Holiday Makers at Risk From Neglected Facilities
With the summer approaching, many people begin to think about taking holidays abroad. Hotels, villas and spas are therefore especially popular at this time of year, while leisure facilities such as pools also welcome more of us than at any other time. This means that effective water hygiene protocols are essential to keep the large volume of holidaymakers safe and healthy. Neglected or overlooked facilities are likely to pose a greater risk of infection for visitors, from dangerous bacteria such as legionella.
One recent example of this in the UK concerns a family who very recently visited Austria and stayed in a hotel. One member of the family returned home feeling unwell and was later diagnosed with Legionnaires’ Disease; the pneumonic illness associated with the legionella bacteria. This has had serious consequences, with the affected individual forced to take extended leave from work due to the disease. The family are now seeking legal advice as they try to determine where and how the illness could have been contracted.
Legionella usually enters the body when the water vapour it inhabits is inhaled, making hot-and-cold water systems, water storage tanks and pool facilities the likely source of the contamination. An investigation is necessary to discover where the bacteria came from, in order to prevent further incidents of this nature.
Public Health England (PHE) gather data to assess the number of legionella incidences and where/how they occurred, in order to give us a better understanding of the bacteria. In 2018, they recorded the highest number of incidences in August and September, when the weather was warm and many of us would have been on holiday. These two months have consistently seen the most cases in recent years. Travel abroad and in the UK were categories examined by PHE as part of their research, and they found that there were more confirmed cases in those who travelled abroad in 2018 than those who travelled within the UK. This could be set to increase this year, with more than ten cases already confirmed in April 2019 for those going abroad and more anticipated in the summer months.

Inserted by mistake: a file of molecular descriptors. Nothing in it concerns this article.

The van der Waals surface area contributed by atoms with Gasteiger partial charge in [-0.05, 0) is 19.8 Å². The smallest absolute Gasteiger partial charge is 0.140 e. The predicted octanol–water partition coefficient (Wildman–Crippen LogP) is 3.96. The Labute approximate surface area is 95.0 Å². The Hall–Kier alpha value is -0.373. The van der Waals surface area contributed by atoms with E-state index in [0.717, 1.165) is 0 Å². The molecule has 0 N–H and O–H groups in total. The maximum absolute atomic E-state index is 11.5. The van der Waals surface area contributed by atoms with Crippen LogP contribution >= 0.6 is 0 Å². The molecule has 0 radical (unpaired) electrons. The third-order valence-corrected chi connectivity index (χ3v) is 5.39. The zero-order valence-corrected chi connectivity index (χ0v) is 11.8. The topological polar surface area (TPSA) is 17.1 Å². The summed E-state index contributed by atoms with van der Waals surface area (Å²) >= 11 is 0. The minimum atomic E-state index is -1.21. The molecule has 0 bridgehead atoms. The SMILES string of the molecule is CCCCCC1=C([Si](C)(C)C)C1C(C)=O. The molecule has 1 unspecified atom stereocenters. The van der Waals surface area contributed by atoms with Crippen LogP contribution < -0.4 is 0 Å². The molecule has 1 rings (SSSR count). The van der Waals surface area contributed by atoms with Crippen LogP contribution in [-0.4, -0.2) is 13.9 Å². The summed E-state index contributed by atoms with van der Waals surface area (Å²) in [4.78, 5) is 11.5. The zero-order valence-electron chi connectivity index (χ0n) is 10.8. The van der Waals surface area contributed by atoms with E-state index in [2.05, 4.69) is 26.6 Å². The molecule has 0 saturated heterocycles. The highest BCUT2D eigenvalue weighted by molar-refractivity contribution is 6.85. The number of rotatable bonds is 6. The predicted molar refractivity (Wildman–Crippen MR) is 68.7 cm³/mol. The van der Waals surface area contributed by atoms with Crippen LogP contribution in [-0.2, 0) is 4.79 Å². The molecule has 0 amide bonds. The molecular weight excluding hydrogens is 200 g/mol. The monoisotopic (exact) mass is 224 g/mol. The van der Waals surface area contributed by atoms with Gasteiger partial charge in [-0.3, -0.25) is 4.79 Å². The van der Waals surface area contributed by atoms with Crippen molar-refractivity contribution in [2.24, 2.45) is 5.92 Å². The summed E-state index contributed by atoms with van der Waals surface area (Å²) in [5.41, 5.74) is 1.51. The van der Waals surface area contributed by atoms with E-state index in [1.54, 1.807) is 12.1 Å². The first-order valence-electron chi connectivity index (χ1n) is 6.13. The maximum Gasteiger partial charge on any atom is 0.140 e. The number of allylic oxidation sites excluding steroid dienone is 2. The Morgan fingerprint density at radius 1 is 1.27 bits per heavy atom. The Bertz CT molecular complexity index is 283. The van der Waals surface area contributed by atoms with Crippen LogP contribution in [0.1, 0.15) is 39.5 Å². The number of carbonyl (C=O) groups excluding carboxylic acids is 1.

Control and Prevention
Concerns over water hygiene protocol in holiday facilities are enough to ruin anyone’s trip. There can be serious consequences for public health, staff safety and the future running of facilities that do not meet the required standard. Duty holders for holiday and leisure facilities are solely responsible for keeping the public safe and in so doing keeping their employers’ business open. The best way to tackle these August/September spikes in legionella cases is for facilities managers to gain a better understanding of the bacteria, the essential processes for monitoring and testing sensitive areas and to carry out regular risk assessments, staff training and water system flushing.
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